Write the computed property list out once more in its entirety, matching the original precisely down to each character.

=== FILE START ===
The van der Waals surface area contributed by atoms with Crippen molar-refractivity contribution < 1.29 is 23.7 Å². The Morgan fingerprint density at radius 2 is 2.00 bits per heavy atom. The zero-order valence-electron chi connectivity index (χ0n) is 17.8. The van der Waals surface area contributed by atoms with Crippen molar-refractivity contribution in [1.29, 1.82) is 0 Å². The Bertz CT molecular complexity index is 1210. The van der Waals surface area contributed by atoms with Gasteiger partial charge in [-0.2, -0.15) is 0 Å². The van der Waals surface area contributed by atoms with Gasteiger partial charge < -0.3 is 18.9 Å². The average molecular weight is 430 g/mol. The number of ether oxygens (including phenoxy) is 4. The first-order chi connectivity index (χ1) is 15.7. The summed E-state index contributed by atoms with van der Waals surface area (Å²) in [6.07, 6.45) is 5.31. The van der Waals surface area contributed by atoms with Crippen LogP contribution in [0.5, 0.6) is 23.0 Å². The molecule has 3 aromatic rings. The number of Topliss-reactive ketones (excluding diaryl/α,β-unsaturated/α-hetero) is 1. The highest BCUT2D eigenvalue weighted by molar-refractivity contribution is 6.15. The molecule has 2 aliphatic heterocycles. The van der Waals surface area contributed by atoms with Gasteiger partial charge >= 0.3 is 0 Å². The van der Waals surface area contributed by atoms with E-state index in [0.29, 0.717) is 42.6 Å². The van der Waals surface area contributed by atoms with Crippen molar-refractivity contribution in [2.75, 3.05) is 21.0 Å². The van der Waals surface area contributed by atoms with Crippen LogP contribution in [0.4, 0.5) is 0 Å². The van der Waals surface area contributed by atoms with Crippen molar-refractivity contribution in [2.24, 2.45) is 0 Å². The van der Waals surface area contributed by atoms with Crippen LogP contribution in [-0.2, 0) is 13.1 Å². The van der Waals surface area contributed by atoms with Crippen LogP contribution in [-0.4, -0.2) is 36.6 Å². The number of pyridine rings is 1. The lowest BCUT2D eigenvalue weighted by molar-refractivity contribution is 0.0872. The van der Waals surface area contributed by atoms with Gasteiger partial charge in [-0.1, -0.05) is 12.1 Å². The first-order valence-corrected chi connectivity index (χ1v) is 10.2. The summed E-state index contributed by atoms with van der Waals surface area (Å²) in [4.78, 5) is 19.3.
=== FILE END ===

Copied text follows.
The van der Waals surface area contributed by atoms with Crippen molar-refractivity contribution < 1.29 is 23.7 Å². The Morgan fingerprint density at radius 2 is 2.00 bits per heavy atom. The zero-order valence-electron chi connectivity index (χ0n) is 17.8. The van der Waals surface area contributed by atoms with Crippen molar-refractivity contribution in [1.29, 1.82) is 0 Å². The Bertz CT molecular complexity index is 1210. The van der Waals surface area contributed by atoms with Gasteiger partial charge in [-0.2, -0.15) is 0 Å². The van der Waals surface area contributed by atoms with Gasteiger partial charge < -0.3 is 18.9 Å². The average molecular weight is 430 g/mol. The number of ether oxygens (including phenoxy) is 4. The first-order chi connectivity index (χ1) is 15.7. The summed E-state index contributed by atoms with van der Waals surface area (Å²) in [6.07, 6.45) is 5.31. The van der Waals surface area contributed by atoms with Crippen LogP contribution in [0.5, 0.6) is 23.0 Å². The molecule has 3 aromatic rings. The number of Topliss-reactive ketones (excluding diaryl/α,β-unsaturated/α-hetero) is 1. The highest BCUT2D eigenvalue weighted by molar-refractivity contribution is 6.15. The molecule has 2 aliphatic heterocycles. The van der Waals surface area contributed by atoms with Gasteiger partial charge >= 0.3 is 0 Å². The van der Waals surface area contributed by atoms with E-state index in [0.29, 0.717) is 42.6 Å². The van der Waals surface area contributed by atoms with Crippen molar-refractivity contribution in [2.75, 3.05) is 21.0 Å². The van der Waals surface area contributed by atoms with Crippen LogP contribution in [0.4, 0.5) is 0 Å². The van der Waals surface area contributed by atoms with Crippen molar-refractivity contribution in [2.24, 2.45) is 0 Å². The van der Waals surface area contributed by atoms with Crippen LogP contribution in [-0.2, 0) is 13.1 Å². The van der Waals surface area contributed by atoms with Crippen LogP contribution in [-0.4, -0.2) is 36.6 Å². The number of pyridine rings is 1. The lowest BCUT2D eigenvalue weighted by molar-refractivity contribution is 0.0872. The van der Waals surface area contributed by atoms with Gasteiger partial charge in [-0.1, -0.05) is 12.1 Å². The first-order valence-corrected chi connectivity index (χ1v) is 10.2. The summed E-state index contributed by atoms with van der Waals surface area (Å²) in [4.78, 5) is 19.3.